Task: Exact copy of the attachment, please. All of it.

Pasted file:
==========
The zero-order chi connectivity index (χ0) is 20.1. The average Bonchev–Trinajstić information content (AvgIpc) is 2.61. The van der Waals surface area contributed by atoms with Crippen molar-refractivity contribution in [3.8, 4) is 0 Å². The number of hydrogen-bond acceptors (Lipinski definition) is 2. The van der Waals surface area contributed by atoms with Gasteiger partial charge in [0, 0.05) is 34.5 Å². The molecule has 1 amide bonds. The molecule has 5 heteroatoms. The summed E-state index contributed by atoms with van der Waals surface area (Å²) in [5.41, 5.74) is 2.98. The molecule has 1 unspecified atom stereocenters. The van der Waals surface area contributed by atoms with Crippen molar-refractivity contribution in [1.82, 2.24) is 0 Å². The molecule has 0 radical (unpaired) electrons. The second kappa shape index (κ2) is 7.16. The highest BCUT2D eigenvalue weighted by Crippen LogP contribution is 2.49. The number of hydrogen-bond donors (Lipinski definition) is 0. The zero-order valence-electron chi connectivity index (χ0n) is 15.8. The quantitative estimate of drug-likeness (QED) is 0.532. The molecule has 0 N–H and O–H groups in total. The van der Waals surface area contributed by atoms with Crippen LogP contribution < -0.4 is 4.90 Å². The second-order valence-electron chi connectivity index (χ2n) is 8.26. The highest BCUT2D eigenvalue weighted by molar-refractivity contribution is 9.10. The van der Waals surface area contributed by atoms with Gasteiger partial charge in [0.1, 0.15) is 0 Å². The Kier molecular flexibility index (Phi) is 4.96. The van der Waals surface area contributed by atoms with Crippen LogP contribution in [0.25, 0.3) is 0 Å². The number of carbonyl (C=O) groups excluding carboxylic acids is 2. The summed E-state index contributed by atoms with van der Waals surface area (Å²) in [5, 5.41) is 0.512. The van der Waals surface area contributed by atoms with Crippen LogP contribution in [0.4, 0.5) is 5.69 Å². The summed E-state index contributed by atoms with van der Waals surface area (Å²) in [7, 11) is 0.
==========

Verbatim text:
The zero-order chi connectivity index (χ0) is 20.1. The average Bonchev–Trinajstić information content (AvgIpc) is 2.61. The van der Waals surface area contributed by atoms with Crippen molar-refractivity contribution in [3.8, 4) is 0 Å². The number of hydrogen-bond acceptors (Lipinski definition) is 2. The van der Waals surface area contributed by atoms with Gasteiger partial charge in [0, 0.05) is 34.5 Å². The molecule has 1 amide bonds. The molecule has 5 heteroatoms. The summed E-state index contributed by atoms with van der Waals surface area (Å²) in [5.41, 5.74) is 2.98. The molecule has 1 unspecified atom stereocenters. The van der Waals surface area contributed by atoms with Crippen molar-refractivity contribution in [1.82, 2.24) is 0 Å². The molecule has 0 radical (unpaired) electrons. The second kappa shape index (κ2) is 7.16. The highest BCUT2D eigenvalue weighted by Crippen LogP contribution is 2.49. The number of hydrogen-bond donors (Lipinski definition) is 0. The zero-order valence-electron chi connectivity index (χ0n) is 15.8. The quantitative estimate of drug-likeness (QED) is 0.532. The molecule has 0 N–H and O–H groups in total. The van der Waals surface area contributed by atoms with Crippen LogP contribution < -0.4 is 4.90 Å². The second-order valence-electron chi connectivity index (χ2n) is 8.26. The highest BCUT2D eigenvalue weighted by molar-refractivity contribution is 9.10. The van der Waals surface area contributed by atoms with Gasteiger partial charge in [0.1, 0.15) is 0 Å². The Kier molecular flexibility index (Phi) is 4.96. The van der Waals surface area contributed by atoms with Crippen LogP contribution in [0.25, 0.3) is 0 Å². The number of carbonyl (C=O) groups excluding carboxylic acids is 2. The summed E-state index contributed by atoms with van der Waals surface area (Å²) in [5, 5.41) is 0.512. The van der Waals surface area contributed by atoms with Crippen LogP contribution in [0.4, 0.5) is 5.69 Å². The summed E-state index contributed by atoms with van der Waals surface area (Å²) in [7, 11) is 0.